As Paul says elsewhere, believers all have the one same Spirit (Eph 2:18; 4:4). His presence characterizes every believer without exception, for “anyone who does not have the Spirit of Christ does not belong to him” (Rom 8:9). The Spirit is the believer’s seal, firstfruits, and guarantee of salvation (Rom 8:23; 2 Cor 1:22; Eph 1:13–14). Moreover, Spirit baptism cannot occur subsequent to conversion and union with Christ since, as Paul says in 1 Corinthians 12:12–13, baptism in the Spirit is the means by which we are incorporated into Christ and his body.16

Thus, nowhere does the New Testament command believers to seek or receive the baptism of the Spirit.17 Nor can tongues-speaking be its necessary evidence, for as Paul says in 1 Corinthians 12, not all speak in tongues (1 Cor 12:30; see also vv. 4–11) despite all having been baptized in the Spirit (1 Cor 12:13). As Craig Blomberg aptly concludes,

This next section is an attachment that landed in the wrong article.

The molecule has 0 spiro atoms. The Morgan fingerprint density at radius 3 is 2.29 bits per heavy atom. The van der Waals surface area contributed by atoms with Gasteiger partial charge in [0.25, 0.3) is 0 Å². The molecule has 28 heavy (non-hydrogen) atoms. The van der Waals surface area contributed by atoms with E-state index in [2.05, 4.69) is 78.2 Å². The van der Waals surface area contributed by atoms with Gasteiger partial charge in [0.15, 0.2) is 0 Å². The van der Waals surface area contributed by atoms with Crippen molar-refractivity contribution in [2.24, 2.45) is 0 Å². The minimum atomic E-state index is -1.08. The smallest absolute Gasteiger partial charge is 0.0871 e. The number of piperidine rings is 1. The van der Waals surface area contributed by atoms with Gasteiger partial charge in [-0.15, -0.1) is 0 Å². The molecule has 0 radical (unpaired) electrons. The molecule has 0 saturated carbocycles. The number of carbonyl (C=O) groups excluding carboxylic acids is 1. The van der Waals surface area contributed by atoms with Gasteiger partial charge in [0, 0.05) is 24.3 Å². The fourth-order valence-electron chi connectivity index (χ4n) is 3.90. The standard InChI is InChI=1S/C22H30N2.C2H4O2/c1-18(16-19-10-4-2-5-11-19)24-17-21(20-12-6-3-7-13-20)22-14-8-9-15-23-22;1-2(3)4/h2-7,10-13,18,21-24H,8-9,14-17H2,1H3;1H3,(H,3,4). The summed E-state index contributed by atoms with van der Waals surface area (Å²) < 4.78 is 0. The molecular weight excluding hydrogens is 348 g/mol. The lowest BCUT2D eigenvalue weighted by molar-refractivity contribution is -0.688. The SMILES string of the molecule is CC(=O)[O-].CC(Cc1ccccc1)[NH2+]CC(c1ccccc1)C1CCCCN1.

[N]othing is said about the Corinthians having any two-stage experience. If the entire church had been baptized in the Spirit, including the large number of “carnal” Christians Paul elsewhere rebukes (1 Cor. 3:1–4), then clearly Spirit-baptism cannot guarantee a certain level of Christian maturity or holiness. And if no one spiritual gift was held by all Corinthian believers (1 Cor. 12:29–30), then neither may Spirit-baptism be uniformly equated with the reception of any particular gift of the Spirit.18

What then of passages like Acts 2:1–4, 8:14–17, and 19:1–7 in which the Holy Spirit is received by those who are already believers or disciples?